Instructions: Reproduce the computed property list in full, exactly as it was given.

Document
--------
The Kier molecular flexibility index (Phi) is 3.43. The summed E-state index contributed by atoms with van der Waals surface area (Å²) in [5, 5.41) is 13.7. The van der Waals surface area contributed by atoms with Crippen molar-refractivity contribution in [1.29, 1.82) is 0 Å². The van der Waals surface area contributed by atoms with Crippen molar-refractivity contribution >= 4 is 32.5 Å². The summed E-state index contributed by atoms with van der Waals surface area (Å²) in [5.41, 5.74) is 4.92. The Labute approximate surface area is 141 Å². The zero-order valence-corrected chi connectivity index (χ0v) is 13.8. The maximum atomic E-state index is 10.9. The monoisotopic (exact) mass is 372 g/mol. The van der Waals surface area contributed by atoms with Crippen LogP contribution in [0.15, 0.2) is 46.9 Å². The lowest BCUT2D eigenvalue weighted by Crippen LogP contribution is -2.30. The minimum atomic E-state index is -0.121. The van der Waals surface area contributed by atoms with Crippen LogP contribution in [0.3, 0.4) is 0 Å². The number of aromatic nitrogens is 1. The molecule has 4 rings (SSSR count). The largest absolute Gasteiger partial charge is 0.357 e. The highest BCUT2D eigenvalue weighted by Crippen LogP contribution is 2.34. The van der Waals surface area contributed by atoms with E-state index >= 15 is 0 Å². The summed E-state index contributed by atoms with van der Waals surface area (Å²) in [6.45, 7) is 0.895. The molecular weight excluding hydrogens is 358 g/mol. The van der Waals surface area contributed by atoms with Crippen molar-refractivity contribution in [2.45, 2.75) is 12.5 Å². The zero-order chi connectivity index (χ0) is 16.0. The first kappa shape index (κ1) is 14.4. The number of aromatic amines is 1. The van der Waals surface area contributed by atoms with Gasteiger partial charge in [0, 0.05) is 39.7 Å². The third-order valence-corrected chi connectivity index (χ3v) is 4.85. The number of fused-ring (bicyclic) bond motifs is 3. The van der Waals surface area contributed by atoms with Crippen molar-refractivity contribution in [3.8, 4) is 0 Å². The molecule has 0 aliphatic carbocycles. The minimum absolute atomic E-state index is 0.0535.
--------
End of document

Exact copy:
The Kier molecular flexibility index (Phi) is 3.43. The summed E-state index contributed by atoms with van der Waals surface area (Å²) in [5, 5.41) is 13.7. The van der Waals surface area contributed by atoms with Crippen molar-refractivity contribution in [1.29, 1.82) is 0 Å². The van der Waals surface area contributed by atoms with Crippen molar-refractivity contribution >= 4 is 32.5 Å². The summed E-state index contributed by atoms with van der Waals surface area (Å²) in [5.41, 5.74) is 4.92. The Labute approximate surface area is 141 Å². The zero-order valence-corrected chi connectivity index (χ0v) is 13.8. The maximum atomic E-state index is 10.9. The monoisotopic (exact) mass is 372 g/mol. The van der Waals surface area contributed by atoms with Crippen LogP contribution in [0.15, 0.2) is 46.9 Å². The lowest BCUT2D eigenvalue weighted by Crippen LogP contribution is -2.30. The minimum atomic E-state index is -0.121. The van der Waals surface area contributed by atoms with Crippen LogP contribution in [0.3, 0.4) is 0 Å². The number of aromatic nitrogens is 1. The molecule has 4 rings (SSSR count). The largest absolute Gasteiger partial charge is 0.357 e. The highest BCUT2D eigenvalue weighted by Crippen LogP contribution is 2.34. The van der Waals surface area contributed by atoms with E-state index >= 15 is 0 Å². The summed E-state index contributed by atoms with van der Waals surface area (Å²) in [6.45, 7) is 0.895. The molecular weight excluding hydrogens is 358 g/mol. The van der Waals surface area contributed by atoms with Crippen molar-refractivity contribution in [2.45, 2.75) is 12.5 Å². The zero-order chi connectivity index (χ0) is 16.0. The first kappa shape index (κ1) is 14.4. The number of aromatic amines is 1. The van der Waals surface area contributed by atoms with Gasteiger partial charge in [0, 0.05) is 39.7 Å². The third-order valence-corrected chi connectivity index (χ3v) is 4.85. The number of fused-ring (bicyclic) bond motifs is 3. The van der Waals surface area contributed by atoms with Crippen molar-refractivity contribution in [3.8, 4) is 0 Å². The molecule has 0 aliphatic carbocycles. The minimum absolute atomic E-state index is 0.0535.